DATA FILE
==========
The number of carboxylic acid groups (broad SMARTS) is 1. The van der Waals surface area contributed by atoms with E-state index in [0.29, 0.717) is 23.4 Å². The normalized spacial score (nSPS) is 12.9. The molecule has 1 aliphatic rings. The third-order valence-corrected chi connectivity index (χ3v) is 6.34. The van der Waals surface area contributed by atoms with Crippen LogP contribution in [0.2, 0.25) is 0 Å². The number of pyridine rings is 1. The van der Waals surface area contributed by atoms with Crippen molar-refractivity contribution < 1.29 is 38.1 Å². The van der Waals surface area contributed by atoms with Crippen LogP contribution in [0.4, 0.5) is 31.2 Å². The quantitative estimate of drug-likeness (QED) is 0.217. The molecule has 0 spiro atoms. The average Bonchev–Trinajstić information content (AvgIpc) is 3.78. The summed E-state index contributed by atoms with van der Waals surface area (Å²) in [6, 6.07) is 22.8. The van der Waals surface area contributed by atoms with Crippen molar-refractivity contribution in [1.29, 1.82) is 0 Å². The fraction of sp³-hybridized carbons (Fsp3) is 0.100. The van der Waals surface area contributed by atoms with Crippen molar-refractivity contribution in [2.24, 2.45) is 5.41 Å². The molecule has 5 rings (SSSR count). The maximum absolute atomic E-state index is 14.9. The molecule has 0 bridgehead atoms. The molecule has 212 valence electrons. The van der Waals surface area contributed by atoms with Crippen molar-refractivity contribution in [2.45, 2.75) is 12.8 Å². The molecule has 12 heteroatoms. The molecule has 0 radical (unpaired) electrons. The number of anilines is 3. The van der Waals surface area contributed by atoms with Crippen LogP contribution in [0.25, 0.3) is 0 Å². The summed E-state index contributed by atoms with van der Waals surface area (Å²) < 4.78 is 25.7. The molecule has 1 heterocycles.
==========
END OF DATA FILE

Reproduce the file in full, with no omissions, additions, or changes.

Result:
The number of carboxylic acid groups (broad SMARTS) is 1. The van der Waals surface area contributed by atoms with E-state index in [0.29, 0.717) is 23.4 Å². The normalized spacial score (nSPS) is 12.9. The molecule has 1 aliphatic rings. The third-order valence-corrected chi connectivity index (χ3v) is 6.34. The van der Waals surface area contributed by atoms with Crippen LogP contribution in [0.2, 0.25) is 0 Å². The number of pyridine rings is 1. The van der Waals surface area contributed by atoms with Crippen molar-refractivity contribution < 1.29 is 38.1 Å². The van der Waals surface area contributed by atoms with Crippen LogP contribution in [0.4, 0.5) is 31.2 Å². The quantitative estimate of drug-likeness (QED) is 0.217. The molecule has 0 spiro atoms. The average Bonchev–Trinajstić information content (AvgIpc) is 3.78. The summed E-state index contributed by atoms with van der Waals surface area (Å²) in [6, 6.07) is 22.8. The van der Waals surface area contributed by atoms with Crippen molar-refractivity contribution in [1.29, 1.82) is 0 Å². The fraction of sp³-hybridized carbons (Fsp3) is 0.100. The van der Waals surface area contributed by atoms with Crippen molar-refractivity contribution in [2.24, 2.45) is 5.41 Å². The molecule has 5 rings (SSSR count). The maximum absolute atomic E-state index is 14.9. The molecule has 0 bridgehead atoms. The molecule has 212 valence electrons. The van der Waals surface area contributed by atoms with Crippen molar-refractivity contribution in [2.45, 2.75) is 12.8 Å². The molecule has 12 heteroatoms. The molecule has 0 radical (unpaired) electrons. The number of anilines is 3. The van der Waals surface area contributed by atoms with Crippen LogP contribution in [0.25, 0.3) is 0 Å². The summed E-state index contributed by atoms with van der Waals surface area (Å²) < 4.78 is 25.7. The molecule has 1 heterocycles.